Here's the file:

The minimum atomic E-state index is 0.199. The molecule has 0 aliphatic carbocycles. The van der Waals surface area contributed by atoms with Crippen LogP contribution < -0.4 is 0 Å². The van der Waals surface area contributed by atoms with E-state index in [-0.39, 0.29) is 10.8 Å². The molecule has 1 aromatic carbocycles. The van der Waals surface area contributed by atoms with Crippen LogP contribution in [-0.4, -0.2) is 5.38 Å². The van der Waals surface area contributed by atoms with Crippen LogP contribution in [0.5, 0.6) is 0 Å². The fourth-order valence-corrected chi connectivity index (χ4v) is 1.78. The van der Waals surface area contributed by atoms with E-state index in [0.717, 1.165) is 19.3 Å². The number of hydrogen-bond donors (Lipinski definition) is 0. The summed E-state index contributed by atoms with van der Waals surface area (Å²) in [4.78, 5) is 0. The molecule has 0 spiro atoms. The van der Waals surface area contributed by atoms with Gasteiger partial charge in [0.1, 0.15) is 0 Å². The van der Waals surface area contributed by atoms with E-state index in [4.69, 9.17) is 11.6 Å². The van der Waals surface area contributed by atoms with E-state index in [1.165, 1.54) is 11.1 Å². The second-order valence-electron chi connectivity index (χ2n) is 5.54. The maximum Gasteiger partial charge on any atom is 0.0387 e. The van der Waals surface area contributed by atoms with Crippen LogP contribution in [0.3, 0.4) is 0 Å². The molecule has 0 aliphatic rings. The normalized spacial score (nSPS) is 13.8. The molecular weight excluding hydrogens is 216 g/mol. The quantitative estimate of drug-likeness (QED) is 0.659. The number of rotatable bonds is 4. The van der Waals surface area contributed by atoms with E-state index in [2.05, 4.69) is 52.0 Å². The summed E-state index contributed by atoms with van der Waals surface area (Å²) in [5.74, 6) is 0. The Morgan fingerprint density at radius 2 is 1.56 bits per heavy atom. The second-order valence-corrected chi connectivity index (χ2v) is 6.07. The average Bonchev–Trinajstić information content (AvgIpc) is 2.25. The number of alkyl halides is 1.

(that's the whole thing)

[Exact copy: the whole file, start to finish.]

The minimum atomic E-state index is 0.199. The molecule has 0 aliphatic carbocycles. The van der Waals surface area contributed by atoms with Crippen LogP contribution < -0.4 is 0 Å². The van der Waals surface area contributed by atoms with E-state index in [-0.39, 0.29) is 10.8 Å². The molecule has 1 aromatic carbocycles. The van der Waals surface area contributed by atoms with Crippen LogP contribution in [-0.4, -0.2) is 5.38 Å². The van der Waals surface area contributed by atoms with Crippen LogP contribution in [0.5, 0.6) is 0 Å². The fourth-order valence-corrected chi connectivity index (χ4v) is 1.78. The van der Waals surface area contributed by atoms with E-state index in [0.717, 1.165) is 19.3 Å². The number of hydrogen-bond donors (Lipinski definition) is 0. The summed E-state index contributed by atoms with van der Waals surface area (Å²) in [4.78, 5) is 0. The molecule has 0 spiro atoms. The van der Waals surface area contributed by atoms with Gasteiger partial charge in [0.1, 0.15) is 0 Å². The van der Waals surface area contributed by atoms with E-state index in [4.69, 9.17) is 11.6 Å². The van der Waals surface area contributed by atoms with E-state index in [1.165, 1.54) is 11.1 Å². The second-order valence-electron chi connectivity index (χ2n) is 5.54. The maximum Gasteiger partial charge on any atom is 0.0387 e. The van der Waals surface area contributed by atoms with Crippen LogP contribution in [0.3, 0.4) is 0 Å². The molecule has 0 aliphatic rings. The normalized spacial score (nSPS) is 13.8. The molecular weight excluding hydrogens is 216 g/mol. The quantitative estimate of drug-likeness (QED) is 0.659. The number of rotatable bonds is 4. The van der Waals surface area contributed by atoms with E-state index in [2.05, 4.69) is 52.0 Å². The summed E-state index contributed by atoms with van der Waals surface area (Å²) in [5.74, 6) is 0. The Morgan fingerprint density at radius 2 is 1.56 bits per heavy atom. The second-order valence-corrected chi connectivity index (χ2v) is 6.07. The average Bonchev–Trinajstić information content (AvgIpc) is 2.25. The number of alkyl halides is 1.